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Vol 12, Num 1 l April 2014

Technology and Intellectual Property

► In This Issue:

Think Long and Hard Before You Sign Your Client’s Proof of Claim Form


by Jay L. Welford
Jaffe Raitt Heuer & Weiss, P.C.
Southfield, Mich.

Until recently, most attorneys gave little thought as to whether they should be signing proofs of claim in bankruptcy cases on behalf of their clients. If it was more convenient to have an attorney do so, attorneys followed their clients’ wishes and complied. However, based on a recent bankruptcy court decision, it may no longer be preferable to have an attorney sign a proof of claim form on behalf of a client. In an unreported Texas bankruptcy court decision, In re Rodriguez,[1] the court held that the execution of proofs of claim by an attorney constituted a waiver of the attorney client and work product privileges related to the matters set forth in the proofs of claim.

The case began as a hotly contested involuntary proceeding. The petitioning creditors’ proofs of claim sought damages in excess of $70 million and were based on state law tort theories. The claims were objected to and were combined with other matters into an adversary proceeding. The proofs of claim had been signed by the claimants’ attorney. As a result, the debtor deemed the attorney to be a fact witness, and a deposition of the attorney was scheduled. More than 100 different questions were objected to and not answered, based on the assertion by the claimants’ counsel of the attorney client and work product privileges. A motion to compel was thereafter filed, thus framing the issues for the court.

The court found various categories of questions that were not subject to any privilege and therefore had to be answered by the attorney. They included: (1) questions related to communications that discussed the factual assertions in the underlying proofs of claim; (2) questions regarding documents reviewed and the people with whom the attorney spoke relating to matters set forth in the proofs of claim; (3) questions related to the factual basis for the proofs of claim; (4) questions related to the documents used in support of the proofs of claim; (5) questions related to the attorney’s awareness of certain facts or events at relevant time periods upon which the proofs of claim were based; and (6) questions related to the terms of the attorney’s fee arrangement with the client/claimants.

The court began its analysis, stating that the signing of a proof of claim is an assertion “that the information provided … is true and correct to the best of [the signer’s] knowledge, information and belief.” While the court recognized that this standard is the same one applicable to an attorney’s signing of a complaint, the court stated that a complaint is not prima facie evidence of the facts asserted therein, while a proof of claim is, under applicable bankruptcy law. The court also analogized to existing precedent, which holds that attorneys are subject to examination based on information set forth in affidavits executed by them. By signing the affidavits, the attorneys became fact witnesses, such that they could not hide behind an attorney/client or work-product privilege. The same, the court stated, holds true for attorneys who execute proofs of claim.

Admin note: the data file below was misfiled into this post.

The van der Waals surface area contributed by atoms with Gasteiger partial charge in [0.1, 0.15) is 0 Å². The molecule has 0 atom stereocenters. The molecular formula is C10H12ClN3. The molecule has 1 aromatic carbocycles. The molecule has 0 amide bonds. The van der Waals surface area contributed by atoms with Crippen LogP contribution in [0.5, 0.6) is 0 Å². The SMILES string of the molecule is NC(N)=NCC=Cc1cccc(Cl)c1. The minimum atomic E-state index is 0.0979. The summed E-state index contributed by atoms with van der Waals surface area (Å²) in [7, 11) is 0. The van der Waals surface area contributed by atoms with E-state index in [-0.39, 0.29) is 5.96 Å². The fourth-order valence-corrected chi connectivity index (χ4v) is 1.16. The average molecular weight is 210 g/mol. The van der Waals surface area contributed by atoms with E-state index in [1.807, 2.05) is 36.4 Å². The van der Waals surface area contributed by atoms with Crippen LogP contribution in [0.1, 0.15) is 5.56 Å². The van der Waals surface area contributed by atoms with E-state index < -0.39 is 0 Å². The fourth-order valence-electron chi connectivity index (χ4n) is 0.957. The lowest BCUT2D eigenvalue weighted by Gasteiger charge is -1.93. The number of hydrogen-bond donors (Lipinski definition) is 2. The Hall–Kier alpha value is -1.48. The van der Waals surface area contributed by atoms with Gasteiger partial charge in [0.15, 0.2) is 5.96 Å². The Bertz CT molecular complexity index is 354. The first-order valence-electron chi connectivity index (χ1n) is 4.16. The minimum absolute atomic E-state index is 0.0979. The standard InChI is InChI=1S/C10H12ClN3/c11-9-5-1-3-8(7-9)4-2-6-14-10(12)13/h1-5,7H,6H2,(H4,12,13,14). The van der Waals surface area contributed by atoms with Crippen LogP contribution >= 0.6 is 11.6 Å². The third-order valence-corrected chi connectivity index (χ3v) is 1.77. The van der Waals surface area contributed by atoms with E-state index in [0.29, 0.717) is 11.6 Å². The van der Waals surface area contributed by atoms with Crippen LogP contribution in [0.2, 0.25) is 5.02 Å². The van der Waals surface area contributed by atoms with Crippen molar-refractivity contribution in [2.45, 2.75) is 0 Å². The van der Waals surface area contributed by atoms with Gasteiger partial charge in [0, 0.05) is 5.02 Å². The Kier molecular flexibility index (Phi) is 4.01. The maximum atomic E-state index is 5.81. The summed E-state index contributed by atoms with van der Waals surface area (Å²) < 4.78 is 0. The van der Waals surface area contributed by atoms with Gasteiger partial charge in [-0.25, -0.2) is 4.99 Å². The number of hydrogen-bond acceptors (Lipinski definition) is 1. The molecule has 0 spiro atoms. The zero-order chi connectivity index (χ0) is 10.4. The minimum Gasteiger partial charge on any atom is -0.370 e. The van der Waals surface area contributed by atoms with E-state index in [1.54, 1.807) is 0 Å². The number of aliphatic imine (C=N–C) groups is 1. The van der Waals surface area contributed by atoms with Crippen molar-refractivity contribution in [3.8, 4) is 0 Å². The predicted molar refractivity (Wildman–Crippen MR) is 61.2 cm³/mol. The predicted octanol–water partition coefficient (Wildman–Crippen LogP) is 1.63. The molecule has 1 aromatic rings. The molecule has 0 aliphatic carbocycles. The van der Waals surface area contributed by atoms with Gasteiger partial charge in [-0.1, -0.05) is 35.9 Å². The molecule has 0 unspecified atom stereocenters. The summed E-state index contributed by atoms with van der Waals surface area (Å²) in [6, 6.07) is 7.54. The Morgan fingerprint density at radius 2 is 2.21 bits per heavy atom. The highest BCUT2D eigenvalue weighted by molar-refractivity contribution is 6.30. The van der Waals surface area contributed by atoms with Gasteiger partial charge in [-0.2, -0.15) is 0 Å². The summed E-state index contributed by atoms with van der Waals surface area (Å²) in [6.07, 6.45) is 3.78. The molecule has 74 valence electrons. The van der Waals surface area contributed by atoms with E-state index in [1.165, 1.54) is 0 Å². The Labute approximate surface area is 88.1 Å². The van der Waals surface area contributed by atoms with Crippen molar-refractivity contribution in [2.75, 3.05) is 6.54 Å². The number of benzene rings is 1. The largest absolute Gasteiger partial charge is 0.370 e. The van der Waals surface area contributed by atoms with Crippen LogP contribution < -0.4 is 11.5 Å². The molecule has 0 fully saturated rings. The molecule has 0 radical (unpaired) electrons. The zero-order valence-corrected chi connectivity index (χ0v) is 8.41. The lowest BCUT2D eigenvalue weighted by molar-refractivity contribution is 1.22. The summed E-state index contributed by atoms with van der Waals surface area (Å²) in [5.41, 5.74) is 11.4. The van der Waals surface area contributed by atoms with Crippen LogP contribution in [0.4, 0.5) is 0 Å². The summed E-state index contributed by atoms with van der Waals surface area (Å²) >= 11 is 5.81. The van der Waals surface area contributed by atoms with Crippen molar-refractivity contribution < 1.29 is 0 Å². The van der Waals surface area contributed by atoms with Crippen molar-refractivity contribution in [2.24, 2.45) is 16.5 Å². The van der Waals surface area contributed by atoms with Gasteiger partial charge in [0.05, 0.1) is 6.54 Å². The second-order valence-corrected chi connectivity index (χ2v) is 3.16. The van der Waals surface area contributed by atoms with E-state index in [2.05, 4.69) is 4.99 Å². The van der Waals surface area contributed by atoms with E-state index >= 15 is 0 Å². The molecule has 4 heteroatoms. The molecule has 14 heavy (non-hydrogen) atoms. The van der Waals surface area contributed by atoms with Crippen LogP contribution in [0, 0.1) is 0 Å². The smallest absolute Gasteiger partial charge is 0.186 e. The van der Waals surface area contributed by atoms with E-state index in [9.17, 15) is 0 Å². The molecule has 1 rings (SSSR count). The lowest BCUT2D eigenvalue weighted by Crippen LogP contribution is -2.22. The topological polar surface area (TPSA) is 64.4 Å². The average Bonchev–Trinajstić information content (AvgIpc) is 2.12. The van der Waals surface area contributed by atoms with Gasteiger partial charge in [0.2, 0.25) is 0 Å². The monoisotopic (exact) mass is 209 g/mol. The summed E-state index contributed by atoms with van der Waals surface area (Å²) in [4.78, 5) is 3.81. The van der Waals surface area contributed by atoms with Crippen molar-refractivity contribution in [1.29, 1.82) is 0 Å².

With respect to the work-product doctrine, normally the doctrine shields an attorney’s mental impressions, conclusions, opinions and legal theories. While the court found that the work-product doctrine would preclude questioning regarding legal opinions, legal research and the thought process of the attorney, the factual underpinnings of the legal theories were subject to disclosure.

The case is a wake-up call to attorneys. Just as the filing of a proof of claim may constitute a waiver of the right to a trial by jury in bankruptcy court, the signing of a proof of claim by an attorney may create added complications to the attorney’s representation of the client in the matter. The attorney becomes both a fact witness and counsel of record. Further, the scope and cost of litigating the claim’s validity will increase if issues of privilege and work product need to be litigated as threshold issues. Finally, the Rodriguez decision requires that attorneys and clients be cognizant of proof-of-claim filing deadlines in order to avoid any need for the attorneys to sign the proofs of claim when clients are unavailable to sign at the time the proofs of claim are due.


1. In re Rodriguez, 2013 WL 2450925 (Bankr. S.D. Tex. June 5, 2013).

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